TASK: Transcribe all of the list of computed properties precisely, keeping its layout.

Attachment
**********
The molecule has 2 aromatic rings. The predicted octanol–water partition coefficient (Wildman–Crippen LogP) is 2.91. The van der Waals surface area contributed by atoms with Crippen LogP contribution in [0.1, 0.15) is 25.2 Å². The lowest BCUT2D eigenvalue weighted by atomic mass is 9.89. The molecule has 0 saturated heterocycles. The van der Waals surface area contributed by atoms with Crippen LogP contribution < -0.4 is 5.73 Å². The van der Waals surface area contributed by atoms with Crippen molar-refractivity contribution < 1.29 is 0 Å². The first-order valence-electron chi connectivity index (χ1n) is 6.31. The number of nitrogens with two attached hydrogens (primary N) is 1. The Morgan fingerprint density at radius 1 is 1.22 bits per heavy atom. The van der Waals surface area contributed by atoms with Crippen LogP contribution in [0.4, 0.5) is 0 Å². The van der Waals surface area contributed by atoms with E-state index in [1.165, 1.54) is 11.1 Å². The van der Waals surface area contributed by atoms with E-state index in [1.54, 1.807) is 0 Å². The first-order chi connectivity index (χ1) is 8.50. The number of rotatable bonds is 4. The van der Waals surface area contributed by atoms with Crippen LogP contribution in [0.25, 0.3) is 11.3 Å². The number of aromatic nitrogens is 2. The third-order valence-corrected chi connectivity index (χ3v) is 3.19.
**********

The molecule has 2 aromatic rings. The predicted octanol–water partition coefficient (Wildman–Crippen LogP) is 2.91. The van der Waals surface area contributed by atoms with Crippen LogP contribution in [0.1, 0.15) is 25.2 Å². The lowest BCUT2D eigenvalue weighted by atomic mass is 9.89. The molecule has 0 saturated heterocycles. The van der Waals surface area contributed by atoms with Crippen LogP contribution < -0.4 is 5.73 Å². The van der Waals surface area contributed by atoms with Crippen molar-refractivity contribution < 1.29 is 0 Å². The first-order valence-electron chi connectivity index (χ1n) is 6.31. The number of nitrogens with two attached hydrogens (primary N) is 1. The Morgan fingerprint density at radius 1 is 1.22 bits per heavy atom. The van der Waals surface area contributed by atoms with Crippen LogP contribution in [0.4, 0.5) is 0 Å². The van der Waals surface area contributed by atoms with E-state index in [1.165, 1.54) is 11.1 Å². The van der Waals surface area contributed by atoms with E-state index in [1.54, 1.807) is 0 Å². The first-order chi connectivity index (χ1) is 8.50. The number of rotatable bonds is 4. The van der Waals surface area contributed by atoms with Crippen LogP contribution in [0.25, 0.3) is 11.3 Å². The number of aromatic nitrogens is 2. The third-order valence-corrected chi connectivity index (χ3v) is 3.19.